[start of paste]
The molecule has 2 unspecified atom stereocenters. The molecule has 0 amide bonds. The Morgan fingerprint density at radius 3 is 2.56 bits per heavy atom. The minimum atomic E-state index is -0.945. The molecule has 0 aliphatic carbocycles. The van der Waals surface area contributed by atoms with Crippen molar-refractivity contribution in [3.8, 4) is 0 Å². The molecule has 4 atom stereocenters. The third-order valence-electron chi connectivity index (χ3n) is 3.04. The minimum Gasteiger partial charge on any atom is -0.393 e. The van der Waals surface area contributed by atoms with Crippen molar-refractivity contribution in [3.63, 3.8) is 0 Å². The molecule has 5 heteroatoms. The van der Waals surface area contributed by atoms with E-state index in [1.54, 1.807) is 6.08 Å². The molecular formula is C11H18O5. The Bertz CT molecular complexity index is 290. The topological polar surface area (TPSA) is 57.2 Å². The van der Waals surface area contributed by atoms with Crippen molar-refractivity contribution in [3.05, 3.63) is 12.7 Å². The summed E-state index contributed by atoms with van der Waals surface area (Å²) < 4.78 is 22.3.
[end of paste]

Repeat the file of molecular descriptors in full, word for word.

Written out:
The molecule has 2 unspecified atom stereocenters. The molecule has 0 amide bonds. The Morgan fingerprint density at radius 3 is 2.56 bits per heavy atom. The minimum atomic E-state index is -0.945. The molecule has 0 aliphatic carbocycles. The van der Waals surface area contributed by atoms with Crippen molar-refractivity contribution in [3.8, 4) is 0 Å². The molecule has 4 atom stereocenters. The third-order valence-electron chi connectivity index (χ3n) is 3.04. The minimum Gasteiger partial charge on any atom is -0.393 e. The van der Waals surface area contributed by atoms with Crippen molar-refractivity contribution in [3.63, 3.8) is 0 Å². The molecule has 5 heteroatoms. The van der Waals surface area contributed by atoms with E-state index in [1.54, 1.807) is 6.08 Å². The molecular formula is C11H18O5. The Bertz CT molecular complexity index is 290. The topological polar surface area (TPSA) is 57.2 Å². The van der Waals surface area contributed by atoms with Crippen molar-refractivity contribution in [3.05, 3.63) is 12.7 Å². The summed E-state index contributed by atoms with van der Waals surface area (Å²) < 4.78 is 22.3.